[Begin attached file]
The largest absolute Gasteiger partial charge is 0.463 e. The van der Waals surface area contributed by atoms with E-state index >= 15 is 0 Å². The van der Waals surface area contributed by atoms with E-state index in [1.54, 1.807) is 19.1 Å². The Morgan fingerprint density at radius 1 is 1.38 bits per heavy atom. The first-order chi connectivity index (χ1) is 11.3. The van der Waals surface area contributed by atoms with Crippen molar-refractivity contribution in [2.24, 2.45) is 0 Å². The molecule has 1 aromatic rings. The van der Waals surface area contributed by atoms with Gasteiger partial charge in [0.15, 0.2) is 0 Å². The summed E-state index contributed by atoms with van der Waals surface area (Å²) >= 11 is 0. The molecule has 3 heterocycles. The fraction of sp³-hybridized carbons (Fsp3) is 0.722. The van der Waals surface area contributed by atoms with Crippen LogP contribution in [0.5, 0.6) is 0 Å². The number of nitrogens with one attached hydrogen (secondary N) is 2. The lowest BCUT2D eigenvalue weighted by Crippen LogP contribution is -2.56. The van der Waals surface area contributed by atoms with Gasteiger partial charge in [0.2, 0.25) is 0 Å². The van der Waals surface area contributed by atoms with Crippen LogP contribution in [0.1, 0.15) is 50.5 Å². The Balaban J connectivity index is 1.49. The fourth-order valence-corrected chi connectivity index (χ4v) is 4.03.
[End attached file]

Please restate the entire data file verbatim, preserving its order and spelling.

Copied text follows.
The largest absolute Gasteiger partial charge is 0.463 e. The van der Waals surface area contributed by atoms with E-state index >= 15 is 0 Å². The van der Waals surface area contributed by atoms with E-state index in [1.54, 1.807) is 19.1 Å². The Morgan fingerprint density at radius 1 is 1.38 bits per heavy atom. The first-order chi connectivity index (χ1) is 11.3. The van der Waals surface area contributed by atoms with Crippen molar-refractivity contribution in [2.24, 2.45) is 0 Å². The molecule has 1 aromatic rings. The van der Waals surface area contributed by atoms with Gasteiger partial charge in [0.15, 0.2) is 0 Å². The summed E-state index contributed by atoms with van der Waals surface area (Å²) >= 11 is 0. The molecule has 3 heterocycles. The fraction of sp³-hybridized carbons (Fsp3) is 0.722. The van der Waals surface area contributed by atoms with Crippen LogP contribution in [0.5, 0.6) is 0 Å². The number of nitrogens with one attached hydrogen (secondary N) is 2. The lowest BCUT2D eigenvalue weighted by Crippen LogP contribution is -2.56. The van der Waals surface area contributed by atoms with Gasteiger partial charge in [0.2, 0.25) is 0 Å². The van der Waals surface area contributed by atoms with Crippen LogP contribution in [0.1, 0.15) is 50.5 Å². The Balaban J connectivity index is 1.49. The fourth-order valence-corrected chi connectivity index (χ4v) is 4.03.